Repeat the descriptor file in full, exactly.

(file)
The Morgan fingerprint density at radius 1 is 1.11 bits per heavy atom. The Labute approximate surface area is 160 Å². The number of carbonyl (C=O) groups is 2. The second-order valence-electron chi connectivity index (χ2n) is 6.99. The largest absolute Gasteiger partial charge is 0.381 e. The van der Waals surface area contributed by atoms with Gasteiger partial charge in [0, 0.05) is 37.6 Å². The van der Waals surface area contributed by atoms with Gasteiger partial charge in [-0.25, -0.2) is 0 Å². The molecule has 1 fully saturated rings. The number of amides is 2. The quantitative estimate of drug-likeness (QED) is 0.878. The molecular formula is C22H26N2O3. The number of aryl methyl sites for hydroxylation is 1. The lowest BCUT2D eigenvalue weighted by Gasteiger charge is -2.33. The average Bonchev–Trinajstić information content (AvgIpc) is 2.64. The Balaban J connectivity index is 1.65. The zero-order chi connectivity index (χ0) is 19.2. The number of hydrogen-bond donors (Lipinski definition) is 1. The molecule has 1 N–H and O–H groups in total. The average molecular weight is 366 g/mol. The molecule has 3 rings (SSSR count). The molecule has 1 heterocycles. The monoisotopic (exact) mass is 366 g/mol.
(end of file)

The Morgan fingerprint density at radius 1 is 1.11 bits per heavy atom. The Labute approximate surface area is 160 Å². The number of carbonyl (C=O) groups is 2. The second-order valence-electron chi connectivity index (χ2n) is 6.99. The largest absolute Gasteiger partial charge is 0.381 e. The van der Waals surface area contributed by atoms with Gasteiger partial charge in [0, 0.05) is 37.6 Å². The van der Waals surface area contributed by atoms with Gasteiger partial charge in [-0.25, -0.2) is 0 Å². The molecule has 1 fully saturated rings. The number of amides is 2. The quantitative estimate of drug-likeness (QED) is 0.878. The molecular formula is C22H26N2O3. The number of aryl methyl sites for hydroxylation is 1. The lowest BCUT2D eigenvalue weighted by Gasteiger charge is -2.33. The average Bonchev–Trinajstić information content (AvgIpc) is 2.64. The Balaban J connectivity index is 1.65. The zero-order chi connectivity index (χ0) is 19.2. The number of hydrogen-bond donors (Lipinski definition) is 1. The molecule has 1 N–H and O–H groups in total. The average molecular weight is 366 g/mol. The molecule has 3 rings (SSSR count). The molecule has 1 heterocycles. The monoisotopic (exact) mass is 366 g/mol.